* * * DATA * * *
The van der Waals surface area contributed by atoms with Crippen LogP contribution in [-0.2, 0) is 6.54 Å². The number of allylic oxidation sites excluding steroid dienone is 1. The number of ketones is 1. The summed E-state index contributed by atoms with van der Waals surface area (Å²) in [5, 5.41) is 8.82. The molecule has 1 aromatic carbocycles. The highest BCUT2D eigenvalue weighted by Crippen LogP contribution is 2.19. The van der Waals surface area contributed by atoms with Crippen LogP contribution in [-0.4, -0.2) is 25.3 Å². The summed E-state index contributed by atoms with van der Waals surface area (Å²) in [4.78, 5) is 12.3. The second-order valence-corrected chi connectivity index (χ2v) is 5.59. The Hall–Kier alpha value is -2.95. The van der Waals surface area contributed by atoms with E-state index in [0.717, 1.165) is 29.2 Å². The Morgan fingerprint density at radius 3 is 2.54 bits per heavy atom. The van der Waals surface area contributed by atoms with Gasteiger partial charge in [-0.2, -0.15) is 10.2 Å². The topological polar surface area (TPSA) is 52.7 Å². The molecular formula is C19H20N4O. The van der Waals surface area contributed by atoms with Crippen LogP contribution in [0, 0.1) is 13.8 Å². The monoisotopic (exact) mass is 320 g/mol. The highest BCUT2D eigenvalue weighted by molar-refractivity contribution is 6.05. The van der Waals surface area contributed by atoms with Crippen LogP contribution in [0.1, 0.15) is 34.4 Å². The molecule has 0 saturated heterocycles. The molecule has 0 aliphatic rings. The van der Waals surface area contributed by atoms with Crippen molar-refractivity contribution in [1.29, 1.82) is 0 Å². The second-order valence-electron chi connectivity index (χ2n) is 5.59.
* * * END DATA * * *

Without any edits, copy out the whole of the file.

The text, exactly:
The van der Waals surface area contributed by atoms with Crippen LogP contribution in [-0.2, 0) is 6.54 Å². The number of allylic oxidation sites excluding steroid dienone is 1. The number of ketones is 1. The summed E-state index contributed by atoms with van der Waals surface area (Å²) in [5, 5.41) is 8.82. The molecule has 1 aromatic carbocycles. The highest BCUT2D eigenvalue weighted by Crippen LogP contribution is 2.19. The van der Waals surface area contributed by atoms with Crippen LogP contribution in [-0.4, -0.2) is 25.3 Å². The summed E-state index contributed by atoms with van der Waals surface area (Å²) in [4.78, 5) is 12.3. The second-order valence-corrected chi connectivity index (χ2v) is 5.59. The Hall–Kier alpha value is -2.95. The van der Waals surface area contributed by atoms with E-state index in [0.717, 1.165) is 29.2 Å². The Morgan fingerprint density at radius 3 is 2.54 bits per heavy atom. The van der Waals surface area contributed by atoms with Gasteiger partial charge in [-0.2, -0.15) is 10.2 Å². The topological polar surface area (TPSA) is 52.7 Å². The molecular formula is C19H20N4O. The van der Waals surface area contributed by atoms with Crippen LogP contribution in [0, 0.1) is 13.8 Å². The monoisotopic (exact) mass is 320 g/mol. The highest BCUT2D eigenvalue weighted by molar-refractivity contribution is 6.05. The van der Waals surface area contributed by atoms with Crippen LogP contribution in [0.1, 0.15) is 34.4 Å². The molecule has 0 saturated heterocycles. The molecule has 0 aliphatic rings. The van der Waals surface area contributed by atoms with Crippen molar-refractivity contribution in [1.29, 1.82) is 0 Å². The second-order valence-electron chi connectivity index (χ2n) is 5.59.